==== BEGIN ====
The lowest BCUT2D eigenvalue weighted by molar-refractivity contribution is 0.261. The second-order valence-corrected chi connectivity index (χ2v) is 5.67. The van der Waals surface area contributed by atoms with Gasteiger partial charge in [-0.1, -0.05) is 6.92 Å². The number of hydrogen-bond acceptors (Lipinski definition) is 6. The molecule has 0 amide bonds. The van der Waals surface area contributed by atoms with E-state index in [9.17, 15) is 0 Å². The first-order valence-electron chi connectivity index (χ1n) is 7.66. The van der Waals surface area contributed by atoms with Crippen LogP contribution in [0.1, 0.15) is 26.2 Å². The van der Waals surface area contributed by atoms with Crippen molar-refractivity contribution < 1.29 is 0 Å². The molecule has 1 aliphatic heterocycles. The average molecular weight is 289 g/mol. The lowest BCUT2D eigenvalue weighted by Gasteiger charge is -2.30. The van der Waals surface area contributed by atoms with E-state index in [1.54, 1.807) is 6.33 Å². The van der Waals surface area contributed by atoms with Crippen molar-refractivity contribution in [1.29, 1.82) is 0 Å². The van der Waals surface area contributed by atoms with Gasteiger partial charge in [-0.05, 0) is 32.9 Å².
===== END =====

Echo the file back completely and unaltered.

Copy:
The lowest BCUT2D eigenvalue weighted by molar-refractivity contribution is 0.261. The second-order valence-corrected chi connectivity index (χ2v) is 5.67. The van der Waals surface area contributed by atoms with Gasteiger partial charge in [-0.1, -0.05) is 6.92 Å². The number of hydrogen-bond acceptors (Lipinski definition) is 6. The molecule has 0 amide bonds. The van der Waals surface area contributed by atoms with E-state index in [9.17, 15) is 0 Å². The first-order valence-electron chi connectivity index (χ1n) is 7.66. The van der Waals surface area contributed by atoms with Crippen LogP contribution in [0.1, 0.15) is 26.2 Å². The van der Waals surface area contributed by atoms with Crippen molar-refractivity contribution < 1.29 is 0 Å². The molecule has 1 aliphatic heterocycles. The average molecular weight is 289 g/mol. The lowest BCUT2D eigenvalue weighted by Gasteiger charge is -2.30. The van der Waals surface area contributed by atoms with E-state index in [1.54, 1.807) is 6.33 Å². The van der Waals surface area contributed by atoms with Crippen molar-refractivity contribution in [1.29, 1.82) is 0 Å². The van der Waals surface area contributed by atoms with Gasteiger partial charge in [-0.05, 0) is 32.9 Å².